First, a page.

Ban on “Extreme” Muslim Baby Names in Xinjiang

Ban on “Extreme” Muslim Baby Names in Xinjiang

In the latest of a series of recent regulations aimed at combatting “religious extremism” in Xinjiang, regional authorities have reportedly released a list of Islamic names new parents would be prohibited from naming babies. The AP reports:

“Muhammad,” ”Jihad” and “Islam” are among at least 29 names now banned in the heavily Muslim region, according to a list distributed by overseas Uighur activists.

An official at a county-level public security office in Kashgar, a hub in southern Xinjiang with strong Islamic influences, says some names were banned because they had a “religious background.” It is unclear how widespread the ban is or whether it is tightly enforced. The official refused to identify herself, as is common with Chinese officials.

[…] “Imam,” ”Hajj,” ”Turknaz,” ”Azhar” and “Wahhab” are on the list, as are “Saddam,” ”Arafat,” Medina” and “Cairo.” [Source]

At Radio Free Asia, Xin Lin reports on information about the ban and its enforcement, gathered from an employee at an Urumqi police station:

An employee who answered the phone at a police station in the regional capital Urumqi confirmed that “overly religious” names are banned, and that any babies registered with such names would be barred from the “hukou” household registration system that gives access to health care and education.

“You’re not allowed to give names with a strong religious flavor, such as Jihad or names like that,’ the official said. “The most important thing here is the connotations of the name … [it mustn’t have] connotations of holy war or of splittism [Xinjiang independence].”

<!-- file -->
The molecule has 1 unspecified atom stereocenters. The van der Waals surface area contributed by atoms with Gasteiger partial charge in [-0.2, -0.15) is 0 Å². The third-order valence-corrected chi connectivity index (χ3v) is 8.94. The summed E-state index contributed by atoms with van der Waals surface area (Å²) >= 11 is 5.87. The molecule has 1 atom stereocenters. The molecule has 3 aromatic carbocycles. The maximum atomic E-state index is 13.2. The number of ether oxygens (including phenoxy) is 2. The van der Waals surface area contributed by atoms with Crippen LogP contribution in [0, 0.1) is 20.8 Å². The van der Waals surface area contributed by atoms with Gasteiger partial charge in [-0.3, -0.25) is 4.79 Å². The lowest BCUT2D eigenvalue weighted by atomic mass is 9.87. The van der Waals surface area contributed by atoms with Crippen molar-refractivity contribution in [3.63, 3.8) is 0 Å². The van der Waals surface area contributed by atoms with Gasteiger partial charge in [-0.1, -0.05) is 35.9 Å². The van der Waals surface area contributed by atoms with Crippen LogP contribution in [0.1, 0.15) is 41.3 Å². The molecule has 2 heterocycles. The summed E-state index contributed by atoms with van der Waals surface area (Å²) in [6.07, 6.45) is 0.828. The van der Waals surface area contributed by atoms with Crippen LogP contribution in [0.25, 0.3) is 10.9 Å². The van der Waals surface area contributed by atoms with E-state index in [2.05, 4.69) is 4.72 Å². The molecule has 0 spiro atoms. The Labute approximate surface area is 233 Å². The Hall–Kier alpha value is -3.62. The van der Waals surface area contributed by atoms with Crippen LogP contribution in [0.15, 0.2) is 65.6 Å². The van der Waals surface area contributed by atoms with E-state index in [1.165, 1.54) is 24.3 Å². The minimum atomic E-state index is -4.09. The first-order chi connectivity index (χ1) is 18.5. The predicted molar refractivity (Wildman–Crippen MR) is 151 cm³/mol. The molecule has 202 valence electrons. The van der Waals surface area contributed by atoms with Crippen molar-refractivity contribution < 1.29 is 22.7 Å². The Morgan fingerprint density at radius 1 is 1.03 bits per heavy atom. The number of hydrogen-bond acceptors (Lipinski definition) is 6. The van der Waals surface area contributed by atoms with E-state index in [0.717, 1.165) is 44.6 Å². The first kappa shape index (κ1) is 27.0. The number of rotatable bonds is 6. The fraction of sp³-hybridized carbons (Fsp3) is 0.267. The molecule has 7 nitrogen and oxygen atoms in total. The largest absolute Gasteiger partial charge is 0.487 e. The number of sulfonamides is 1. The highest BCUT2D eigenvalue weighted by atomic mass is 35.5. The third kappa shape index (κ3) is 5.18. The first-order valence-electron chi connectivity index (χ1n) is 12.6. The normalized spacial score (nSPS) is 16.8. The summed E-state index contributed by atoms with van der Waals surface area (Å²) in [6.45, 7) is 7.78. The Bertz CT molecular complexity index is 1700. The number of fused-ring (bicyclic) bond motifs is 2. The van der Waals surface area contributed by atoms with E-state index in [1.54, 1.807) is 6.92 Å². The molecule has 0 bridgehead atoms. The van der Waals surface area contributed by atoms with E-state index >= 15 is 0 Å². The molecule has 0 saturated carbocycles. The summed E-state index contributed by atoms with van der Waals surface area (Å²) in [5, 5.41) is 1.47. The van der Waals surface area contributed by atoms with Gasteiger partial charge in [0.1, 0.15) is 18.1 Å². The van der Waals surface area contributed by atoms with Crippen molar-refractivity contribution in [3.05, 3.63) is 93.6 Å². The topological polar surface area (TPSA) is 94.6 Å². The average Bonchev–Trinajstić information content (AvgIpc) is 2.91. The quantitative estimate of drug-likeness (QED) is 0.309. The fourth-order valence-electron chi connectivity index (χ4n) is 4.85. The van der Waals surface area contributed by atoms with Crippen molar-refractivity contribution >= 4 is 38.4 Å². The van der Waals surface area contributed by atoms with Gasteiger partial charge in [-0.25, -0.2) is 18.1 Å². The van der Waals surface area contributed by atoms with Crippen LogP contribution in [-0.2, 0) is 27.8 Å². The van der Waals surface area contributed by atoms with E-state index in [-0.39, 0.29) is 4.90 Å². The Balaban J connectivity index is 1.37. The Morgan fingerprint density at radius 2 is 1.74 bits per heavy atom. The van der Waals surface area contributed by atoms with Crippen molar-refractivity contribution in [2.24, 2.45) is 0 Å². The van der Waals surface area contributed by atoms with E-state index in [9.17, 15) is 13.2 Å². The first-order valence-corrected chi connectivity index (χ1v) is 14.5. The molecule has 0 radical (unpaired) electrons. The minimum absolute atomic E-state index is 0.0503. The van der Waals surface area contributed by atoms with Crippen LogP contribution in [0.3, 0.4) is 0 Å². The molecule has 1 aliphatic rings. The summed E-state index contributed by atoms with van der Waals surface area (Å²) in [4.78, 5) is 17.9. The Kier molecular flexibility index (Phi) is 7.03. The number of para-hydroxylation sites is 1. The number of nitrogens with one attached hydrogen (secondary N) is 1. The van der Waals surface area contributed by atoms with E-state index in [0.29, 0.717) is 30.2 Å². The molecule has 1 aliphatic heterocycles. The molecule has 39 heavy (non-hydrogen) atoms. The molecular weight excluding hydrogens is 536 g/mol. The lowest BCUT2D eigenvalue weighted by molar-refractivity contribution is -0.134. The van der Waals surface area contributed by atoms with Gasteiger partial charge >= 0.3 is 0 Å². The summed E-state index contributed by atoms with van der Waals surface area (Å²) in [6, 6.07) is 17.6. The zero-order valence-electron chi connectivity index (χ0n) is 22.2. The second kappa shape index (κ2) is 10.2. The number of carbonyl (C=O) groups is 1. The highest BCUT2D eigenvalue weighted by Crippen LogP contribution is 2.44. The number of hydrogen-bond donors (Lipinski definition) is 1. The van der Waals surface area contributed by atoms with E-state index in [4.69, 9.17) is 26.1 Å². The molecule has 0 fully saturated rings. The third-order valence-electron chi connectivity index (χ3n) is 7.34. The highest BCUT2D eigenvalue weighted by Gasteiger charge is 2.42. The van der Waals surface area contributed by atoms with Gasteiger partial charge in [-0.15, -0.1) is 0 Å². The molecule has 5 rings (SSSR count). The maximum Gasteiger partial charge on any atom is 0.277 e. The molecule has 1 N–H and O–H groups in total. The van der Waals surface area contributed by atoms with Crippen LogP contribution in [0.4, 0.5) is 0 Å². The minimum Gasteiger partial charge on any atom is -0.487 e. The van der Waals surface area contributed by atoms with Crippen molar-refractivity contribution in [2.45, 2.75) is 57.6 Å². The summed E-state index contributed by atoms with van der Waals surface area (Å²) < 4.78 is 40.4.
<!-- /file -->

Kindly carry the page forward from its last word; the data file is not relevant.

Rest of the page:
Asked if names of Islamic scholars were acceptable, the employee replied: “Get him to change it; it’s the sort of thing that [could be regarded as] promoting terror and evil cults.”

“Just stick to the party line, and you’ll be fine,” he said. “[People with banned names] won’t be able to get a household registration, so they will find out from the hukou office when the time comes.”

“They have received training in this sort of thing over here [in Xinjiang] so they’re the experts [on what is allowed],” he said. [Source]

The reported list of banned baby names comes amid a nationwide crackdown on terrorism launched in 2014 in response to increasing incidents of violence in Xinjiang and elsewhere in China. Last month, rules against “extremist behavior,” including wearing Islamic face veils or long beards, were released—the first region-wide ban, which came after some localities had enacted similar rules.

Coverage from the New York Times’ Javier C. Hernandez quotes Munich-based Uyghur rights activist Dilxat Raxit on the “increasingly hostile” policies in Xinjiang:

“China’s policies are increasingly hostile,” said Dilxat Raxit, a spokesman for the World Uyghur Congress, a group in Munich that advocates self-determination for Xinjiang. “Uighur people have to be cautious if they want to give their children names they are happy with, and at the same time avoid punishment from the government.” [Source]

While  in Xinjiang traditionally observe a moderate form of Sunni , in recent years conservative practices have increased, which some interpret as a subversive response to increasing state regulations on religious observance.